Obstacles to Variety in High School Science Classes

High school students often choose classes to meet graduation criteria without giving much thought to their interests. Basic sciences, such as biology, physics, and chemistry, are usually a part of the core in most high schools. In an attempt to maintain educational standards, change has come slowly. New varieties are becoming available in many areas, and they are also counting as credit towards the degree. A better variety of science classes helps older students find their interests before they head off to college. There are a few complications that contribute to limiting this variety.

Qualified Staff

An increase in staff is necessary to add specialized science classes. Some classes may be able to be taught by existing teachers in the schools, if they hold the correct degree. Otherwise, new teachers may need to be brought in. For example, forensics classes are often taught by police officers. A marine biology class may, however, be able to be covered by the existing biology teacher. Qualified staff increases the possibility of class variety, yet it also costs more money.

Funding and Approval 

Before extra funding is provided to expand the science program, it must be available in the first place. Some school districts simply do not have the budget to expand programs. Money can be moved around, however, this often takes away from other important classes. Funds also cannot be distributed until the class selection is approved. The approval process can take quite a bit of time and research. There may be tests to determine how popular the class would be if offered.


The location of the school may also affect the success of some classes. Tropical environments may lend a more natural environment for botany, oceanography, and marine biology. Rural areas may offer more agricultural type classes. A class that works well with the environment can lift some of the financial responsibility off of the district. The use of natural resources offers useful learning tools without the extra cost.

Charter and magnet schools are often built for certain purposes, as well. These schools still use public funding, but may also pull from private resources that support interests. These schools, however, are often built in locations that make it easy to teach to their specifications. Science schools may be near the museum district, while a school with forensics courses may be downtown near police stations and labs. Location can be a big factor in the ability to add extra courses.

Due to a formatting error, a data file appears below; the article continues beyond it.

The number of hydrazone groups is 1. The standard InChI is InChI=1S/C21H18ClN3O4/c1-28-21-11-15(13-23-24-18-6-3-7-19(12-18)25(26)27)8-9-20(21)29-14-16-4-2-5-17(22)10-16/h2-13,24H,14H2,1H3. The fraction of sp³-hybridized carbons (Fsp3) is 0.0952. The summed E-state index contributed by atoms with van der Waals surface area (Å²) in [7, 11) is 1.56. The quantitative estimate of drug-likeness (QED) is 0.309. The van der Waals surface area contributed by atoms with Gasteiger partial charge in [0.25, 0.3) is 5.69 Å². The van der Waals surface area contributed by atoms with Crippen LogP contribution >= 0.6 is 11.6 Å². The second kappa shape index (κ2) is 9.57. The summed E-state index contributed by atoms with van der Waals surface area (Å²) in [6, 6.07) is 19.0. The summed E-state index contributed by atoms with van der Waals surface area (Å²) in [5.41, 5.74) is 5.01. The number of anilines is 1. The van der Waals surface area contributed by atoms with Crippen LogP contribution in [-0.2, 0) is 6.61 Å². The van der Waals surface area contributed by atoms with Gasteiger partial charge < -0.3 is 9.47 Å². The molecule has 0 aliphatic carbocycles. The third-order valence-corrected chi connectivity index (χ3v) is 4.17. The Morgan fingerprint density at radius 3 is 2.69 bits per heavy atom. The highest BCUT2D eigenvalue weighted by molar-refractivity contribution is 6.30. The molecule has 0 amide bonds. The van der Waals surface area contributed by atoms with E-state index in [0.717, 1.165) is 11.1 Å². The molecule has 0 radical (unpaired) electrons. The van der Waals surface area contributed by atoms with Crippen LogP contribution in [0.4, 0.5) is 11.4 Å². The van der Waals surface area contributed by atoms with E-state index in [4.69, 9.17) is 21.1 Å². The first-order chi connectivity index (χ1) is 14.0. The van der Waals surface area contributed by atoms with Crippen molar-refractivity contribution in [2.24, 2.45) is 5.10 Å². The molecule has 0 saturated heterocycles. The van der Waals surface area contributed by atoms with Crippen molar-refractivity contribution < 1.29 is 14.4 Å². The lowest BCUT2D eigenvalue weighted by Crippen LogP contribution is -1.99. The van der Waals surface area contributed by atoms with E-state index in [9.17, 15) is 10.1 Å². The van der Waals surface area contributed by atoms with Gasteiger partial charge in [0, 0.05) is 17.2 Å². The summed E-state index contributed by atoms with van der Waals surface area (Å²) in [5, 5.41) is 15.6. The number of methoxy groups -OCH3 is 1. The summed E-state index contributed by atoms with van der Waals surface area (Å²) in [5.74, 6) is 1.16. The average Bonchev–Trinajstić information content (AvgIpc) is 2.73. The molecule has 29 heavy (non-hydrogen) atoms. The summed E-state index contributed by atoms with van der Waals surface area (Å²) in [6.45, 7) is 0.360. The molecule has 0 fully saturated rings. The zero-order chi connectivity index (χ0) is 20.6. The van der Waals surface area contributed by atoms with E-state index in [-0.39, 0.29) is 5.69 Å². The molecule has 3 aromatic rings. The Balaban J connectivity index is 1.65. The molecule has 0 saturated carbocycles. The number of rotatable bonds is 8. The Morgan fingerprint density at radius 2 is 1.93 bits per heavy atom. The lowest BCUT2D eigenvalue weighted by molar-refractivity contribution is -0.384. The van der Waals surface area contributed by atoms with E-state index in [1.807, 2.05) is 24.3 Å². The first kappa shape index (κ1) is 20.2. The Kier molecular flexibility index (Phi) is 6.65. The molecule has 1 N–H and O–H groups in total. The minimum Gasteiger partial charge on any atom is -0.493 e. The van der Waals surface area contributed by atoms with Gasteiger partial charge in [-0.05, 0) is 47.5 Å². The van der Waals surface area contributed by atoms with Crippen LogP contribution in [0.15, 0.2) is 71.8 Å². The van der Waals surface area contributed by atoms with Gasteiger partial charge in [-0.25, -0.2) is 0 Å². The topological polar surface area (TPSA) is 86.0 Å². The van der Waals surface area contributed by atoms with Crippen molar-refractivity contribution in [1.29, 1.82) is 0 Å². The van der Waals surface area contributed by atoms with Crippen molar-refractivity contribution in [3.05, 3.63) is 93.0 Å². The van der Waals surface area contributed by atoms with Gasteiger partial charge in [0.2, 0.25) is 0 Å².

Some Recent Additions

Even with the limitations, many schools have added a wide variety of courses. There are some excellent specialized science classes that can help high school students prepare for their future careers. Forensics classes have been helpful for students that wish to pursue scientific careers, such as forensic science and anthropology. Environmental sciences have been added to many schools in the wake of increased concern about the world we live in. Preparation for jobs in these areas is pertinent to research and clean-up efforts. Funding may also be easier to secure if the job force shows a high need for certain types of scientists. Other classes offered at some schools are astronomy, zoology, and geology.

Science is an interest that, unfortunately, often gets laid to rest after the required classes are taken for graduation. This may be because the specialties that students are interested in are not offered. A wider range of classes may give students the extra motivation they need to pursue their interests. Funding, and competent staff are common obstacles. Some geographical locations may be helpful for some classes, but not others. Thankfully, the course selection is improving in many areas. A more widespread change to science programs could help to fuel our future scientists.

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